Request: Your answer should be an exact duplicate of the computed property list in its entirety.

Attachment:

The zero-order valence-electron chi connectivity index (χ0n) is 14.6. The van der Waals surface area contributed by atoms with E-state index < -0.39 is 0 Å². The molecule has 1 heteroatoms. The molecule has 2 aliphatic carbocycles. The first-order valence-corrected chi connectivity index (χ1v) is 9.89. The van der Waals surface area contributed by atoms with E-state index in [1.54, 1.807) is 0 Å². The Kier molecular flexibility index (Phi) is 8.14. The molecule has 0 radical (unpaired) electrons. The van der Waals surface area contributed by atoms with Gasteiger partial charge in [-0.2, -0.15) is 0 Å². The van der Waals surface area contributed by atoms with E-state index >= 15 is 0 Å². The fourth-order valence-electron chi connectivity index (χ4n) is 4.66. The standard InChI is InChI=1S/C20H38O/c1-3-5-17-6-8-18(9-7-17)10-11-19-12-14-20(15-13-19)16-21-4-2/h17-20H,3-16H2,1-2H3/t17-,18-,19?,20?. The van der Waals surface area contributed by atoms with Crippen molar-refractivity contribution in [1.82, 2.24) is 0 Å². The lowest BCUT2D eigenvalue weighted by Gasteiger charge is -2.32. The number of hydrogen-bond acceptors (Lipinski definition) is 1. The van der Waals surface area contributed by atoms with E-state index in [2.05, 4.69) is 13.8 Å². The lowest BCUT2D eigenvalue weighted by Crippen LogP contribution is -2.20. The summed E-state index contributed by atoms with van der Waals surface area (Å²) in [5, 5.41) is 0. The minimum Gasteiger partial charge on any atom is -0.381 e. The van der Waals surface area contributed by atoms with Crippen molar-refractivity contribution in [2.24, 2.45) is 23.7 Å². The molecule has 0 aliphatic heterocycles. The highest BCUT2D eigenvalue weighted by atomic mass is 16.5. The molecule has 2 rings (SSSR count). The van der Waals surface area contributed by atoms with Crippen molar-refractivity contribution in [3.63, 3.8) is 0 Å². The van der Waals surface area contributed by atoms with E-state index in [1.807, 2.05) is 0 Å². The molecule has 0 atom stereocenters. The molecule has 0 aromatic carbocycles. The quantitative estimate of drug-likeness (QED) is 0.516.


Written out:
The zero-order valence-electron chi connectivity index (χ0n) is 14.6. The van der Waals surface area contributed by atoms with E-state index < -0.39 is 0 Å². The molecule has 1 heteroatoms. The molecule has 2 aliphatic carbocycles. The first-order valence-corrected chi connectivity index (χ1v) is 9.89. The van der Waals surface area contributed by atoms with E-state index in [1.54, 1.807) is 0 Å². The Kier molecular flexibility index (Phi) is 8.14. The molecule has 0 radical (unpaired) electrons. The van der Waals surface area contributed by atoms with Gasteiger partial charge in [-0.2, -0.15) is 0 Å². The van der Waals surface area contributed by atoms with E-state index >= 15 is 0 Å². The fourth-order valence-electron chi connectivity index (χ4n) is 4.66. The standard InChI is InChI=1S/C20H38O/c1-3-5-17-6-8-18(9-7-17)10-11-19-12-14-20(15-13-19)16-21-4-2/h17-20H,3-16H2,1-2H3/t17-,18-,19?,20?. The van der Waals surface area contributed by atoms with Crippen molar-refractivity contribution in [1.82, 2.24) is 0 Å². The lowest BCUT2D eigenvalue weighted by Gasteiger charge is -2.32. The number of hydrogen-bond acceptors (Lipinski definition) is 1. The van der Waals surface area contributed by atoms with E-state index in [2.05, 4.69) is 13.8 Å². The lowest BCUT2D eigenvalue weighted by Crippen LogP contribution is -2.20. The summed E-state index contributed by atoms with van der Waals surface area (Å²) in [5, 5.41) is 0. The minimum Gasteiger partial charge on any atom is -0.381 e. The van der Waals surface area contributed by atoms with Crippen molar-refractivity contribution in [2.24, 2.45) is 23.7 Å². The molecule has 0 aliphatic heterocycles. The highest BCUT2D eigenvalue weighted by atomic mass is 16.5. The molecule has 2 rings (SSSR count). The van der Waals surface area contributed by atoms with Crippen molar-refractivity contribution in [3.63, 3.8) is 0 Å². The van der Waals surface area contributed by atoms with E-state index in [1.807, 2.05) is 0 Å². The molecule has 0 atom stereocenters. The molecule has 0 aromatic carbocycles. The quantitative estimate of drug-likeness (QED) is 0.516.